The video continues with her leaning against the courtyard wall, calling for large demonstrations as “the only way to reach results,” but adding that Trump must bear responsibility for any Palestinian reaction, including stabbings and suicide attacks, and that “everyone needs to do something and to unite.”

The video stirred complaints in Israel that the soldiers had been humiliated. She was arrested at her home Dec. 19 in the middle of the night and has been in detention ever since. At a previous hearing, the military court at the Ofer army base in the West Bank ordered her held until the end of proceedings.

Senior Israeli government officials called for a harsh punishment.

Military prosecutors presented an indictment involving the Dec. 15 scuffle, but also other alleged incidents going back to April 2016.

From a young age, Tamimi has taken part in regular anti-occupation marches by residents of Nabi Saleh, which lost land to a nearby Jewish settlement. Protests often ended in stone-throwing clashes. One famous photo shows her as a 12-year-old raising a clenched fist at a soldier towering over her.

Her father has rejected allegations he is exploiting his daughter for political objectives. He said the occupation has robbed her of a normal childhood, that it’s better for her to confront it than to fear it, and that he believes her generation will lead Palestinians to freedom.

Israel captured the West Bank, Gaza Strip and east Jerusalem in 1967, and Palestinian hopes of establishing a state in those territories seem increasingly dim. Several rounds of U.S.-led negotiations on a partition deal have failed, and gaps have only widened between the sides.

Trump has promised to propose a peace plan, but Palestinian officials have said they fear any U.S. offer would fall far short of their demands, including a capital in Israeli-annexed east Jerusalem.

Underlying Tamimi’s trial is the debate about what rights, if any, Palestinians have to push back against Israeli rule.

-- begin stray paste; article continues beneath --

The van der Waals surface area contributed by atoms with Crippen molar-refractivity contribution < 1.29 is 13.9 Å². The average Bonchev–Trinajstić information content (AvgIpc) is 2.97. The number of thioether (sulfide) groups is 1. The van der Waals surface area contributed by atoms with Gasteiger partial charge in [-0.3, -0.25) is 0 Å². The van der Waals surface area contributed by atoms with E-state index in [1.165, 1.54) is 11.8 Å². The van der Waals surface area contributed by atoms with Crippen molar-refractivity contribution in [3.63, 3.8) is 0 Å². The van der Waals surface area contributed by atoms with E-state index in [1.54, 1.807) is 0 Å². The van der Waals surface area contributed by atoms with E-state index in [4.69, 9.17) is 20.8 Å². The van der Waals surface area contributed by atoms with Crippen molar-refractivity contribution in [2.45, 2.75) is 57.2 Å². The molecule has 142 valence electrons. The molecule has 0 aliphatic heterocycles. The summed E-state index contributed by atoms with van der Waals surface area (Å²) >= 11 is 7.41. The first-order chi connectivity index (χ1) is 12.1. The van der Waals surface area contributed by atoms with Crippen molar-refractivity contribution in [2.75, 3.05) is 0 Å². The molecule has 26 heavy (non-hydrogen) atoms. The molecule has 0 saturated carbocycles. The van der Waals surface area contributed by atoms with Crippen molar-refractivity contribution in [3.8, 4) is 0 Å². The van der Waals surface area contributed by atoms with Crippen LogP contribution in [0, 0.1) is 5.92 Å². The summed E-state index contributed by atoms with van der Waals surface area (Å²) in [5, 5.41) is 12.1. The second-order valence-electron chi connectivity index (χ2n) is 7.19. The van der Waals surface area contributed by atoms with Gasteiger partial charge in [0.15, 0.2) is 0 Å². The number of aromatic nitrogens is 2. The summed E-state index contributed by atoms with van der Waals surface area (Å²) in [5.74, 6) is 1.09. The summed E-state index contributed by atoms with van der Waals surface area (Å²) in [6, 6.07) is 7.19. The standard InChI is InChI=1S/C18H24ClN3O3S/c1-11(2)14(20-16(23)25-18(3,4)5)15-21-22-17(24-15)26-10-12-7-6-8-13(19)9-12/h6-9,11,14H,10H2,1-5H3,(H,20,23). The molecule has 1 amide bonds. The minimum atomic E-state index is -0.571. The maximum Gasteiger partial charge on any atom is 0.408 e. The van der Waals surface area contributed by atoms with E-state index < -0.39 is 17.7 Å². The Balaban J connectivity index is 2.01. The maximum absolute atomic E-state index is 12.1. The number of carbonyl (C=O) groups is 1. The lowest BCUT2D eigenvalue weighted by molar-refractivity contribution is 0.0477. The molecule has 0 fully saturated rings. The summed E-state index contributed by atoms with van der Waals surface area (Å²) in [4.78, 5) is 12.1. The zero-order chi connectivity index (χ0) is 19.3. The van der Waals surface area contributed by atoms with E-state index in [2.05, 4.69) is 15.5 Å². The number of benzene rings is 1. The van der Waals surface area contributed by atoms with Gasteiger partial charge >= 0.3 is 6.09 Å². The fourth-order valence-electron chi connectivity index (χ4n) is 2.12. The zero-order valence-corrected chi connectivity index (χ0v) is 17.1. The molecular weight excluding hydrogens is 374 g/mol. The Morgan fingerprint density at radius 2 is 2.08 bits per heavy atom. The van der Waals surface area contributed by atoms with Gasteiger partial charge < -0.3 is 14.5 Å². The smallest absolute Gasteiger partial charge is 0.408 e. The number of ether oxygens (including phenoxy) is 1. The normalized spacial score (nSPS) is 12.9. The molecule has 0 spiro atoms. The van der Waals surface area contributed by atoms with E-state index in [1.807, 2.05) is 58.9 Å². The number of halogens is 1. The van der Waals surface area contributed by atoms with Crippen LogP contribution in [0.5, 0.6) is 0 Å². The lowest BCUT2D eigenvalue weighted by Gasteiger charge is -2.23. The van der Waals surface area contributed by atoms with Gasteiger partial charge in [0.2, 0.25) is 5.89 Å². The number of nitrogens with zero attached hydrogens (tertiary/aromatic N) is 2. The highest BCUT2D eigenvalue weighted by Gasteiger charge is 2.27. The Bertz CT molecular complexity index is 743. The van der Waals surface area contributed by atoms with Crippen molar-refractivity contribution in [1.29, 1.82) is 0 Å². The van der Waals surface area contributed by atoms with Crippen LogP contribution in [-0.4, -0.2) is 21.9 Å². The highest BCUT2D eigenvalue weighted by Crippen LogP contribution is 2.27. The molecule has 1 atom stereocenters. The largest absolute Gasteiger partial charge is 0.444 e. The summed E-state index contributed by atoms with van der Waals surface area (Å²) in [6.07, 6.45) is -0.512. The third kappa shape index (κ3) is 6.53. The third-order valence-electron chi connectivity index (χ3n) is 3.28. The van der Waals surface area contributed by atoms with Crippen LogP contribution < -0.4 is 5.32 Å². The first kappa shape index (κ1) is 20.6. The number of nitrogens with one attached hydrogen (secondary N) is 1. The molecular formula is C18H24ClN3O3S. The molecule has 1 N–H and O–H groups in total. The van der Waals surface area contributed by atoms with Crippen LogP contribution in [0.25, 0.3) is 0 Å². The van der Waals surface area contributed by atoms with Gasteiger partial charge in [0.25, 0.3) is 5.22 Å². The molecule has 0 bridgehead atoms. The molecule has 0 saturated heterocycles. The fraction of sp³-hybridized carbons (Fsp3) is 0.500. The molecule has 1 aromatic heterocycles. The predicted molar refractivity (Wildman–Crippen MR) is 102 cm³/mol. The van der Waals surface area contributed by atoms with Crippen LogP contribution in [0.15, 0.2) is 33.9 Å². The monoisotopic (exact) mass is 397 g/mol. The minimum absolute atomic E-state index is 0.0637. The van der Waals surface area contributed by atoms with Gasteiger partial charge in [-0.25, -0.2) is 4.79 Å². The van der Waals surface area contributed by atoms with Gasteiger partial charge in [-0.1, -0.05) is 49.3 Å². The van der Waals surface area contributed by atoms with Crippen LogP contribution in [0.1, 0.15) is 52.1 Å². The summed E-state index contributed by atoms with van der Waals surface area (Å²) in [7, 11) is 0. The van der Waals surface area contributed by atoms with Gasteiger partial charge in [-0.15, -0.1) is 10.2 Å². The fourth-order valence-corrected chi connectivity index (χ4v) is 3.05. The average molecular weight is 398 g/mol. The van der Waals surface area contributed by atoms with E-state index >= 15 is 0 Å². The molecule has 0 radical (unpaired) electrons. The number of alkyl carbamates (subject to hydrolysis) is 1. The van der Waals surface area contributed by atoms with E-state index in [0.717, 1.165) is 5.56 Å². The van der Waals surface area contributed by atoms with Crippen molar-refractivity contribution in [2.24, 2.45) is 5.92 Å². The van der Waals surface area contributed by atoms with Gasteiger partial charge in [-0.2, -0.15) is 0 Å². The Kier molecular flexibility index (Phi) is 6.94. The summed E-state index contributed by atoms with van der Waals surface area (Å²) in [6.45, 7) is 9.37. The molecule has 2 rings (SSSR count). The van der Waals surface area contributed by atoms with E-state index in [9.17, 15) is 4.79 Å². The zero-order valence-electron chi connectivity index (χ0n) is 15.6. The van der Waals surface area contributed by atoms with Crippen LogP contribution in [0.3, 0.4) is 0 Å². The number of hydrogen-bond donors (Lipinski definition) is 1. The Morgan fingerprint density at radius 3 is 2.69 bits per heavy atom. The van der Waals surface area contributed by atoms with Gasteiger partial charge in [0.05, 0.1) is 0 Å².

Michael Sfard, an Israeli human rights lawyer, said that Israeli military law “is set up to label every act of resistance, violent or nonviolent, as criminal” and that the military court system is just another branch of an occupying army.

“It is not about justice,” he said. “Its main objective is to curb any attempt of resistance and enhance the control over the population.”

Israel has dealt with Tamimi’s actions as purely criminal offences.

Retired Israeli law professor Emanuel Gross argued that international law permits an occupying power to set up military courts and that Israel’s system is in line with those conventions.

“You are allowed, of course, to protest the fact that you are under occupation, but you are not allowed to protest in such a way that it will be considered illegal,” said Gross, a military court judge until the 1990s. “That’s exactly what Tamimi is accused of doing, by using force against soldiers.”

Gross acknowledged that the drafters of those conventions were likely “not dreaming that occupation will last such a long, long time.”

The Tamimi case has struck a nerve internationally. Diplomats from Germany, Britain, Ireland and other European countries came to court Tuesday as observers.

U.N. human rights experts said Tamimi’s continued detention violates international legal standards.

The Convention on the Rights of the Child, which Israel has ratified, states that minors can only be deprived of liberty as a last resort and for the shortest appropriate time, said Michael Lynk, a U.N. special rapporteur on human rights in the Palestinian territories, in a statement.

He said the Tamimi case is not isolated, and that Israel detains and prosecutes 500 to 700 Palestinian children in military courts annually.